The prevailing image of the Greek helmet, as seen in movies and popular culture, is the archetypal silver or gold headpiece with a long, pointed nose guard and sweeping wings on either side of the face. It doesn't take a blacksmith to make one of these for a costume. With a bit of cardboard and papier-mache you can make your own, and it won't be nearly as heavy to wear as an authentic helmet would be.
- Skill level:
- Moderately Easy
Other People Are Reading
Things you need
- Construction paper
- Silver and black acrylic paint
Cut out 20 to 30 long strips of construction paper, about 1 inch wide and 11 inches long. Wrap one strip around your head and tape it so that it fits snugly. Connect two paper strips if necessary to fit around your head.
Lay another strip over the top of your head and tape it where it meets the first strip on either side. Cross another piece over this and tape it to your headband the same way. Continue to add these "spokes" until you have a fleshed-out helmet form on the top of your head.
Lay paper strips horizontally across the vertical spokes at the bottom and middle of the form and tape them to the spokes to cover the helmet form. Trim away any excess.
Print out patterns for the front face mask, neck guard and neckband (see Resources) and cut them out. Lay the patterns on top of a cardboard sheet and cut out duplicate shapes. Cut two of the face mask shapes.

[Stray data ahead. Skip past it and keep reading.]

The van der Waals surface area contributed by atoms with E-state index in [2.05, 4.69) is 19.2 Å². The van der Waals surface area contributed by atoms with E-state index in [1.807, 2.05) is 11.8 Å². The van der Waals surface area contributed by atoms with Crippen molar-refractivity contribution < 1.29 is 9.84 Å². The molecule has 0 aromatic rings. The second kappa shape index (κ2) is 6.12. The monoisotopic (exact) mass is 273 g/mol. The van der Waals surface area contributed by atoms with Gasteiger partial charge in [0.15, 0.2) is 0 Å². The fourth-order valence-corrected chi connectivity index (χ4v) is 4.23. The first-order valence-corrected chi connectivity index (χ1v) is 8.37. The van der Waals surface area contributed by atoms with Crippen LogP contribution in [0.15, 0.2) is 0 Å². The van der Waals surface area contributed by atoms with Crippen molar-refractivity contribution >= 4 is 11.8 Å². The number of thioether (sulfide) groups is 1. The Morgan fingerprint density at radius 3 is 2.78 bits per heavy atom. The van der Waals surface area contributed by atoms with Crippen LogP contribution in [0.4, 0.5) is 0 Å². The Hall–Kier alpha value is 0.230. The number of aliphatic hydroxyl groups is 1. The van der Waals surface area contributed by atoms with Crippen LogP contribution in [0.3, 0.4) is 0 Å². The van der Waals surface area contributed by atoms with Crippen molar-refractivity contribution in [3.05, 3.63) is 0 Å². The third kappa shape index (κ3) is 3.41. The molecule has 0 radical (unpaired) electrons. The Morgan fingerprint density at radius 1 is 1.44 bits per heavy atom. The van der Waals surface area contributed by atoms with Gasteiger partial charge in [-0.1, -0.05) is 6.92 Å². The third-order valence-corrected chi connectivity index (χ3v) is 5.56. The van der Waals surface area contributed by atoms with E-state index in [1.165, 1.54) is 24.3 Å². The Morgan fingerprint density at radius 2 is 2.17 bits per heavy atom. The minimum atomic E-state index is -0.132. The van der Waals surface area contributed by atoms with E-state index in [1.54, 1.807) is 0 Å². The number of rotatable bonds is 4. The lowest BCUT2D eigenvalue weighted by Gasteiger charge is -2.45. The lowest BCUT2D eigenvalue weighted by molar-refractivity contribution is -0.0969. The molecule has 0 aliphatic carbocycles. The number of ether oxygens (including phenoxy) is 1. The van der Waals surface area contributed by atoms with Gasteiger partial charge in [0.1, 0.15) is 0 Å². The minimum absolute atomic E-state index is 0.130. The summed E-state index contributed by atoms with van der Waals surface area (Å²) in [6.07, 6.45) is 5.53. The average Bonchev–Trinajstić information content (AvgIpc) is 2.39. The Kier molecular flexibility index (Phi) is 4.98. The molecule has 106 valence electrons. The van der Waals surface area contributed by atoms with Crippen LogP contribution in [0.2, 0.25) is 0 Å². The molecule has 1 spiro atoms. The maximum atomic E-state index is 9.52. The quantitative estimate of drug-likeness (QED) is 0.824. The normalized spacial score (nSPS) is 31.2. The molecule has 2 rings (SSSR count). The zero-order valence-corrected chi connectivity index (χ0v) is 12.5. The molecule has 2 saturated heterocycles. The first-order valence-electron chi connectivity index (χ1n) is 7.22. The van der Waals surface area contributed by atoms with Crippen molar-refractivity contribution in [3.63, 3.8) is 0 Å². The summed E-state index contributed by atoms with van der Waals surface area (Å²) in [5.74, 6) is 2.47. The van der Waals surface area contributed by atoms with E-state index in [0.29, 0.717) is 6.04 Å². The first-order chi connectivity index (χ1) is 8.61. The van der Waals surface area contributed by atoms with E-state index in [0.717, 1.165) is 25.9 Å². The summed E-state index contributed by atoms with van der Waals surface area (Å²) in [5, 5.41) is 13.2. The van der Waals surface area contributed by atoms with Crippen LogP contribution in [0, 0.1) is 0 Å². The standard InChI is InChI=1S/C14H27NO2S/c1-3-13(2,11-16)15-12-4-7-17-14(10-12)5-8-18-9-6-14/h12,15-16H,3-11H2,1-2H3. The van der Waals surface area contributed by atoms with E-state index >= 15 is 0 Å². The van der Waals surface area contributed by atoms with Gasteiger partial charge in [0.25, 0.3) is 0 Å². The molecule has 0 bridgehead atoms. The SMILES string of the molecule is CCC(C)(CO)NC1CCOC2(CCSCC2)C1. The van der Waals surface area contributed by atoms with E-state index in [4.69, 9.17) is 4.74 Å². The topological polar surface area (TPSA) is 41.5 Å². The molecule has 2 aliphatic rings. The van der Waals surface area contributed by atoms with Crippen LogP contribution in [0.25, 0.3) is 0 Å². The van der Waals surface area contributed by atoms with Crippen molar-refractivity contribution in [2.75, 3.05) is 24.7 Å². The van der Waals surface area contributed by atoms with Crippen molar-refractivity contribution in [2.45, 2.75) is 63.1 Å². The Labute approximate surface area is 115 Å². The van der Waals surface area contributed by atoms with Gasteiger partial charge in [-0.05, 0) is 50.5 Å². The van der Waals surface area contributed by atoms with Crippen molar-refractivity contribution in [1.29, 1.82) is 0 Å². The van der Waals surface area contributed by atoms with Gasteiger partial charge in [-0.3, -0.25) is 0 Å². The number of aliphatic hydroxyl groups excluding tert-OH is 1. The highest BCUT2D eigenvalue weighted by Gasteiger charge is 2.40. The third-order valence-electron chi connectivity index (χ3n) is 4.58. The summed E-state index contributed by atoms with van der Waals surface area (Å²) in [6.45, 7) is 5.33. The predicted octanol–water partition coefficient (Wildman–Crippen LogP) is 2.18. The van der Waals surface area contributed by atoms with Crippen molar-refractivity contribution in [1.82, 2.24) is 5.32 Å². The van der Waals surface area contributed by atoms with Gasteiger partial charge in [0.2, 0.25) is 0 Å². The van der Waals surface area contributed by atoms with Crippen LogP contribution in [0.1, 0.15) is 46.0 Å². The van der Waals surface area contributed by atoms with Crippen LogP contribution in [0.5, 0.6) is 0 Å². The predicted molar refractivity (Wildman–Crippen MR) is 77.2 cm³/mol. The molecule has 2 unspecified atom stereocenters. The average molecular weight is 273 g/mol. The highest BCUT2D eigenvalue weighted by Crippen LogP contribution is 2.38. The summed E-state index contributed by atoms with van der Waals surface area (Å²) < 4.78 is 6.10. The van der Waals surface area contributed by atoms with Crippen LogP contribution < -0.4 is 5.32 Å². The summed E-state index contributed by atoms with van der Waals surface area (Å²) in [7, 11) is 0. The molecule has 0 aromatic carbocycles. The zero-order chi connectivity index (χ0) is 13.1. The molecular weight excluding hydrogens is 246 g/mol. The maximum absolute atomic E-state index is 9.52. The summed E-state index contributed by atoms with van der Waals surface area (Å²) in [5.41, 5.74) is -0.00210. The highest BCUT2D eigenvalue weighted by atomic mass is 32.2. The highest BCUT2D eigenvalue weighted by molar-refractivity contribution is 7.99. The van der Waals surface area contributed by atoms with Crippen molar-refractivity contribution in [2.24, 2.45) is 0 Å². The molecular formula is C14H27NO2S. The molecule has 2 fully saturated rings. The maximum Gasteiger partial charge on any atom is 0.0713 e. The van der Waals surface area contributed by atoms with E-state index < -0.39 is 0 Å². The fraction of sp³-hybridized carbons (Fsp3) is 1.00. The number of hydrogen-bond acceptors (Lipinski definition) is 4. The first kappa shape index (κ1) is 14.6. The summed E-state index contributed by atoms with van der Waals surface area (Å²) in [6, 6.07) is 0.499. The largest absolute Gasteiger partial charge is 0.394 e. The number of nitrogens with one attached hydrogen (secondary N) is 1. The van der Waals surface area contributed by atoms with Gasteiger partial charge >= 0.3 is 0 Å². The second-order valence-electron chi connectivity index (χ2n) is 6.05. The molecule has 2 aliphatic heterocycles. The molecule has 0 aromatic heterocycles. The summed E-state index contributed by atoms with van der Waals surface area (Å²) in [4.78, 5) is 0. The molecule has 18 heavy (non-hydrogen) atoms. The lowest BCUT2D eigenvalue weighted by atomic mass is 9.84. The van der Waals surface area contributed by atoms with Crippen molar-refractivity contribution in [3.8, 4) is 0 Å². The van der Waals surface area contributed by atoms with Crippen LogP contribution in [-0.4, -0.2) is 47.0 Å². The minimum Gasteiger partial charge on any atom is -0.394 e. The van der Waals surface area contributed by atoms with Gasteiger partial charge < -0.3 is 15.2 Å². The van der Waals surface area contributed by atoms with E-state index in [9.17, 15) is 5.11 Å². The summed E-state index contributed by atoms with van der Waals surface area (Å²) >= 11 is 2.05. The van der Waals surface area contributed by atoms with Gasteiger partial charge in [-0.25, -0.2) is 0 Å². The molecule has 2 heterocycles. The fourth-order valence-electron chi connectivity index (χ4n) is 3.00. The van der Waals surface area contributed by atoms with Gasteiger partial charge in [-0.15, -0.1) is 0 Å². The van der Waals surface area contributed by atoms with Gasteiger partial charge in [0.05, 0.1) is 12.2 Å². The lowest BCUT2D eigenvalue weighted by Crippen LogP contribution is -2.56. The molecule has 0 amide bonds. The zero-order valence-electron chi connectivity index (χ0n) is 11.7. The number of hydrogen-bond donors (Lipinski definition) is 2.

Tape the two halves of the face mask to the front of your helmet form. Tape the neck guard to the base of the neckband so that the two pieces form a roughly 140-degree angle. Tape the neckband to the back of your helmet form so that it almost, but not quite, joins up with the sides of the face mask.
Cut newspaper into thin strips 2 to 3 inches long.
Pour 2 cups of water, 2 cups of flour and 1 tbsp of salt into a bowl and mix together with your fingers.
Dip the pieces of newspaper into the paste solution one at a time and lay each strip over your helmet form. Cover the form completely, overlapping each piece of newspaper. Allow it to dry for one to two days.
Paint the helmet with silver acrylic paint. Fill in the crevices with black paint to simulate depth.
- 20 of the funniest online reviews ever
- 14 Biggest lies people tell in online dating sites
- Hilarious things Google thinks you're trying to search for